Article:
The clothesline would be shown a lot more love and appreciate if we knew some simple tips and tricks. I can admit, now, that there was a time when I thought hanging clothes out was tacky. I didn’t want to waste the time and I didn’t see the point. I believe that was BEFORE I was paying bills, feeding kids and concerned about sustainability.
What’s not to love? My laundry line is saving me money! Did you know that clothes dryers are some of the biggest users of energy in your house (electric & gas)? Not to mention that hanging clothes, bedding and towels outside will not only give them a fresh smell, it will help them last longer (dryers put a lot of wear and tear on fabric). Now you’re totally green – you are reducing your carbon footprint my friends! I also find the whole process very relaxing – being outside, often with my headphones on and soaking in that vitamin D!
With a few tips and tricks you’ll love your clothesline too!
Tip #1 – Start with the right clothesline
Decide where you want your line and measure that space. What type of line do you need?
I currently have a line across my porch that I cut from vinyl clothesline. It works, but it is up with a few nails and it sags under the weight of towels and blankets; I’m ready for an upgrade!
Better choices might be:
Make sure to hang your line high for blankets, sheets and such – you don’t want them in the dirt.
Tip #2 – Get Good Clothespins for Your Clothesline
I purchased the dollar store pins and they break easily, weather quickly and in the long run cost me more in replacing them. I use a set of plastic pins right now and they’ve held up quite nicely. But I have to say I have to say I prefer an untreated wood pin with a good spring clip. There are all sorts of different designs on the market so try a few out and see what you like. I HIGHLY recommend Kevin’s Clothespins, I’ve had my set for years and they are still going strong!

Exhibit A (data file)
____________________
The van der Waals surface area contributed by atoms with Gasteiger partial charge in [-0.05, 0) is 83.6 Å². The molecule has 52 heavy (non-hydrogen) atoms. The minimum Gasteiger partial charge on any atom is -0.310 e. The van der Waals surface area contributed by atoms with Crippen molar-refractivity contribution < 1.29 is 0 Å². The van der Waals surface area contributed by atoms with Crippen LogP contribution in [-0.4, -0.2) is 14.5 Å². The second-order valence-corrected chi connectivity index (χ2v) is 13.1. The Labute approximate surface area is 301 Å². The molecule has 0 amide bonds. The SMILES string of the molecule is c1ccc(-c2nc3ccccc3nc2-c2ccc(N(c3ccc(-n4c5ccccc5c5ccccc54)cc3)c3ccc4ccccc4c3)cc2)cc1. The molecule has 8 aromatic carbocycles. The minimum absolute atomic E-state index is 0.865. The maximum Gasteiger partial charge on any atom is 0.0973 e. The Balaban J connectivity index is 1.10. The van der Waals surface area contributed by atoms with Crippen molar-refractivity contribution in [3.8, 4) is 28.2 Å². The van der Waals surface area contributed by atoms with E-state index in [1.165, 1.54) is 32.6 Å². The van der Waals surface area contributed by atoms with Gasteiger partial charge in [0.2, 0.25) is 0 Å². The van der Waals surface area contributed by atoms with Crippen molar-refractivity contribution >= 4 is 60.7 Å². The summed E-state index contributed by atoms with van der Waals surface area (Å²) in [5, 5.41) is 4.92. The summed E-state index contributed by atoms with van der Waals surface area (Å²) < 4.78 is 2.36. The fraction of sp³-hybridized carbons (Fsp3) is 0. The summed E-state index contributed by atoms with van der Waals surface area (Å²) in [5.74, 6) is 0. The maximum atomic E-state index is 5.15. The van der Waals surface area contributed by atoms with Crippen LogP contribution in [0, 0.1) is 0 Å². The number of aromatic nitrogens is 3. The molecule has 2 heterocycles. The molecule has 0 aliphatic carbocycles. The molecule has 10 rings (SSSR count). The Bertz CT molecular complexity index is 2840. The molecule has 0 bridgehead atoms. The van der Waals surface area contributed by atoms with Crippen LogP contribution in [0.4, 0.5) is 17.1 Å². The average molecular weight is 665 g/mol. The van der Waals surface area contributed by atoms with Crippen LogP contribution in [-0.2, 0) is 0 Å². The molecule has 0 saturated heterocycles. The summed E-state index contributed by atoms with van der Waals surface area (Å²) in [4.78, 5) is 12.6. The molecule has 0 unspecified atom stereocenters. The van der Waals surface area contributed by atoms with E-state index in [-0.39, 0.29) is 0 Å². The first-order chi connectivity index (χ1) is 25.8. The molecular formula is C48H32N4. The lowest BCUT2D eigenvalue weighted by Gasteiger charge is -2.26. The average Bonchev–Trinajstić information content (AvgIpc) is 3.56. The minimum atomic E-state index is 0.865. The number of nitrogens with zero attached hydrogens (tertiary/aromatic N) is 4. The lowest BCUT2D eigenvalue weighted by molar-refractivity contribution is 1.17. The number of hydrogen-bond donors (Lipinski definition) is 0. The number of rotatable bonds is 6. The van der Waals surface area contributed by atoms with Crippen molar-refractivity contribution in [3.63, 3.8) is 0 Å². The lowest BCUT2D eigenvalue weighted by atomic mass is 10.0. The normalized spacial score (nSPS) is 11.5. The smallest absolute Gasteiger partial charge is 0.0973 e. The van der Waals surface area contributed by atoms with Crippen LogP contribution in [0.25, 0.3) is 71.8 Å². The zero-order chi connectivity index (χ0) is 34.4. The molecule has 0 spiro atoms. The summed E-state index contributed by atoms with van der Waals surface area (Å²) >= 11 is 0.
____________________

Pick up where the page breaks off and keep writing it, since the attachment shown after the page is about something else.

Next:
Tip # 3 Clothesline Hanging Know How
- Keep you clothespins right next to you (I like to put mine in my pocket).
- Don’t leave those pins on the line when you’re done – it is unsightly and the sun will wear them out quicker.
- Consider a rolling clothes basket to make it easier to go down the line.
- Give the clothes a firm shake before hanging to help release wrinkles.
- Hang pants from the cuff and not the waist.
- Dress shirts can be hung on a hanger to keep form (then just put them right in the closet).
- Hang socks by toes instead of tops and try to avoid folding them over the line; they dry faster if they are just hanging from the clip.
- Hang t-shirts from the bottom hem and not the top.
- Dry undies and bras on a rack indoors if you don’t want to share them with your neighbors.
- Sheets and blankets can be hung by putting half of it on each side of the line.
- If you find towels too stiff after line drying, pop them in the dryer for a couple minutes to soften.
Tip #4 Clothesline Haters – Dealing with Neighbors
If you think your neighbors are going to have a problem, try hanging only during the weekdays when most people aren’t hanging out in their backyards.
Is hanging laundry outside banned by your HOA or Complex? You might be surprised to know that 19 states have adopted “Right to Dry” laws that void such restrictions! Those states are: Arizona, California, Colorado, Florida, Hawaii, Illinois, Indiana, Louisiana, Maine, Maryland, Massachusetts, Nevada, New Mexico, North Carolina, Oregon, Texas, Vermont, Virginia and Wisconsin. KNOW YOUR RIGHTS! If your state doesn’t have such a law, contact your representatives, get involved with your HOA and plead your case.
Tip #5 Clothesline in the Cold – Winter drying!
You can still line dry in the winter. Here in Phoenix we still have highs in the 60s so I can still dry outside, it just takes longer. But you can also purchase indoor drying racks that fold away when you aren’t using them. I employ these during the winter as well. If you’re running your heat try putting it near a vent or by your fireplace (not to close to the fireplace!).
I hope these tips convince you to start “hanging out” with me!
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